Lights, camera, “I do.” According to greenerphotography.org, over 16.5 billion pictures were printed in the U.S. in 2008. That accounts for photography’s largest ecological footprint ever, even when you consider the prevalence of digital photography. Local professionals can reduce their impact by offering online booking and look books, recycling electronic waste and printing on recycled paper. To engage family and friends in memory-making without throwing away all those disposable cameras, the Wedding Lens allows family and friends to upload their photos from the wedding all in one place.  No registration is required, and bulk uploading is easy enough even for the tech-challenged: Guests can even choose pictures to print right from the website. Just give guests the web address, and they become your photographers.

Visit greenerphotography.com to find a wedding photographer; visit theweddinglens.com for more information on setting up your own crowd-sourced photo site ($48).

The Wedding Issue: Each One Cook One

They say practice makes perfect, so a quick run-through of the show before the big day is a must. Make sure everyone knows their lines and places, but don’t spend a fortune on a restaurant dinner. Instead, ask a friend with a sweet place to host your rehearsal dinner as their wedding gift, and ask attendees to bring a dish that is special to them, as well as an index card with the recipe for their dish.  It’s low-stress, low-cost, and will fill your first recipe box as a couple with the makings of cherished foods from your favorite people.

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Nature Boy: Mike Weilbacher, new head of the Schuylkill Center for Environmental Education, on the importance of educating children and adults on environmental issues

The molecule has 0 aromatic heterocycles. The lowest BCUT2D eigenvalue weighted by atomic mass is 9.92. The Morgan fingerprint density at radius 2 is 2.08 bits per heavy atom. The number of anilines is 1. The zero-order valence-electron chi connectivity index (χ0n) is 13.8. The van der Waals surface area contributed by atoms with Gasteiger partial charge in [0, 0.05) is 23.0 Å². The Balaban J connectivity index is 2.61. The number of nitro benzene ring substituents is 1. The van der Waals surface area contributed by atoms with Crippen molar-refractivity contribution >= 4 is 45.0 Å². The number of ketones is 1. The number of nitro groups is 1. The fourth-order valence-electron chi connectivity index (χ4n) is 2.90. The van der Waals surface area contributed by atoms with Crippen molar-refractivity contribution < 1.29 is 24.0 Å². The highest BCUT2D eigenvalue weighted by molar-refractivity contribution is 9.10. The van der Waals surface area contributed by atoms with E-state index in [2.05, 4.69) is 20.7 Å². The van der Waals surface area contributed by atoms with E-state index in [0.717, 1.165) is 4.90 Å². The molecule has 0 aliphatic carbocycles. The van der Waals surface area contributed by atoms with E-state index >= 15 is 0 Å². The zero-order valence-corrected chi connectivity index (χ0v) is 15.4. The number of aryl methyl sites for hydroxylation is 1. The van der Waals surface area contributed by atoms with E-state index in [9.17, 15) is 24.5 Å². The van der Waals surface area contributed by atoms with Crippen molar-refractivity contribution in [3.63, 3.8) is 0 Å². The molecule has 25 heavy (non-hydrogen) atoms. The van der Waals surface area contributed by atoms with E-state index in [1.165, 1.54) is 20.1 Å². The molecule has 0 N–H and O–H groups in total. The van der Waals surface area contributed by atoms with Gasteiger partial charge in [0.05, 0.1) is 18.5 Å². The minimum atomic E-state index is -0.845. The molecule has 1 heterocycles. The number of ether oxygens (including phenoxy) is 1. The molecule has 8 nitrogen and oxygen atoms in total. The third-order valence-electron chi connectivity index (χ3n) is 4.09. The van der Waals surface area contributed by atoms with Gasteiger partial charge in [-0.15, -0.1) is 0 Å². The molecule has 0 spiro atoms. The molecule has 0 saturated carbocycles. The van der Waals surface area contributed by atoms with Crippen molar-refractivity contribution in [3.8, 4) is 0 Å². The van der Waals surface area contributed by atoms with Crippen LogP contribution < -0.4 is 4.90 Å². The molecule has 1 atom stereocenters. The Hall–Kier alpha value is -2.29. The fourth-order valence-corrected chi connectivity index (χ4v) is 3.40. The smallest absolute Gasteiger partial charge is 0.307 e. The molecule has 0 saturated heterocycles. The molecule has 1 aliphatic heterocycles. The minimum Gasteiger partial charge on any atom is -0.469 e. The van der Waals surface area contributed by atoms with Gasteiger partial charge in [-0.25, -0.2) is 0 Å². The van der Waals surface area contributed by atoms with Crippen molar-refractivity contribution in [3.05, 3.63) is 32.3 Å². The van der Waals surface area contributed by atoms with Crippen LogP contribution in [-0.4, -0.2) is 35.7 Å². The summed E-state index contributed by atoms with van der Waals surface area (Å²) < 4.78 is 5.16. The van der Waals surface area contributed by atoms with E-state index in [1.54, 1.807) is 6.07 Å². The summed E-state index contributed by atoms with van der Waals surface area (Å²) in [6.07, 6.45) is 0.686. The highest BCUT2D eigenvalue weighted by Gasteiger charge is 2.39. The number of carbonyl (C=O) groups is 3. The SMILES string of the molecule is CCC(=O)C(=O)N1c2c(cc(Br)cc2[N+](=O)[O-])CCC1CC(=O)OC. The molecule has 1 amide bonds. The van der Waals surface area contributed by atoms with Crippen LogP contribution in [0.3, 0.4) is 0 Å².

For a self-described “ecology geek” like Mike Weilbacher, the chance to direct the Schuylkill Center for Environmental Education—Northwest Philly’s 340-acre green treasure—is a dream realized. Formerly executive director of Lower Merion Conservancy and, for the last year, Abington’s Briar Bush Nature Center, the Long Island native is one month into his new post, and busy creating new programming that will attract both children and adults to what he refers to as the “Mother Ship” of local nature centers.

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The Wedding Issue: Change of Venue

When choosing a wedding venue, consider parks, private gardens, local farms and even friends’ backyards before looking to conventional hotels and ballrooms. Facility rental fees paid to nonprofit organizations can benefit historical or environmental preservation and programming. For a winter wedding, investigate outdoor spaces with indoor counterparts, or seek out venues with environmental building credentials.

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Banding Together: Cutting-edge architectural salvage company Greensaw has taken the bold step of becoming an employee-owned co-op. Will the risky move pay off?

Can one imagine an economy in which labor hires capital? Where workers have a legal right to the profits and legal responsibility for the liabilities because they are the owners, where workers jointly manage the firm and themselves in a democratic fashion?

—William Greider, national correspondent for The Nation, in his introduction to The Real World of Employee Ownership

On a blustering snowy weekend in late January, a group of men and women gathered in front of a bedsheet and projector in a timber-framed cabin in Eagles Mere, Pa., to discuss how to become a cooperatively owned business. In between breaks for venison stew, toboggan sledding and heating snow for water, those in attendance heard impassioned speeches about governance and power. Debates over fairness, dignity, and responsibility flared and simmered. A sample policy and procedures manual was presented and picked apart as each person was asked to truly consider Greider’s question.